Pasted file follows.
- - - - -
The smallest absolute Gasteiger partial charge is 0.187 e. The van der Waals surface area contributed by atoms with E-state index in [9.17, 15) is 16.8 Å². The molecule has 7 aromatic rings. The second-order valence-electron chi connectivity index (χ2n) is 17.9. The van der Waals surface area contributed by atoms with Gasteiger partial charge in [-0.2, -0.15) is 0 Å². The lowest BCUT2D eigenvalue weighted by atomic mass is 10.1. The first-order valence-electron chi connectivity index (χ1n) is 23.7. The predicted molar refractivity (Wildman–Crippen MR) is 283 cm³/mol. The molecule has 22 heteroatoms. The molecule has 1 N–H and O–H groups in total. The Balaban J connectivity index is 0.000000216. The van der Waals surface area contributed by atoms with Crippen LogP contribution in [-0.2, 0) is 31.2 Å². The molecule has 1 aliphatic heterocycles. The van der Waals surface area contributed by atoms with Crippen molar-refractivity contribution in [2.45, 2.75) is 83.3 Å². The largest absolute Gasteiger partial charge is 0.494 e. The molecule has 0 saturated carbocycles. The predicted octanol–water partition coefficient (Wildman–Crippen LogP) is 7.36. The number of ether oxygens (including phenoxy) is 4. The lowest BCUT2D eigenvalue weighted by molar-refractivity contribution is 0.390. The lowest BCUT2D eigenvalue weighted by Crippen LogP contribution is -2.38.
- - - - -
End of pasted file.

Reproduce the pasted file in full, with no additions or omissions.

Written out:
The smallest absolute Gasteiger partial charge is 0.187 e. The van der Waals surface area contributed by atoms with E-state index in [9.17, 15) is 16.8 Å². The molecule has 7 aromatic rings. The second-order valence-electron chi connectivity index (χ2n) is 17.9. The van der Waals surface area contributed by atoms with Gasteiger partial charge in [-0.2, -0.15) is 0 Å². The lowest BCUT2D eigenvalue weighted by atomic mass is 10.1. The first-order valence-electron chi connectivity index (χ1n) is 23.7. The predicted molar refractivity (Wildman–Crippen MR) is 283 cm³/mol. The molecule has 22 heteroatoms. The molecule has 1 N–H and O–H groups in total. The Balaban J connectivity index is 0.000000216. The van der Waals surface area contributed by atoms with Crippen LogP contribution in [-0.2, 0) is 31.2 Å². The molecule has 1 aliphatic heterocycles. The van der Waals surface area contributed by atoms with Crippen molar-refractivity contribution in [2.45, 2.75) is 83.3 Å². The largest absolute Gasteiger partial charge is 0.494 e. The molecule has 0 saturated carbocycles. The predicted octanol–water partition coefficient (Wildman–Crippen LogP) is 7.36. The number of ether oxygens (including phenoxy) is 4. The lowest BCUT2D eigenvalue weighted by molar-refractivity contribution is 0.390. The lowest BCUT2D eigenvalue weighted by Crippen LogP contribution is -2.38.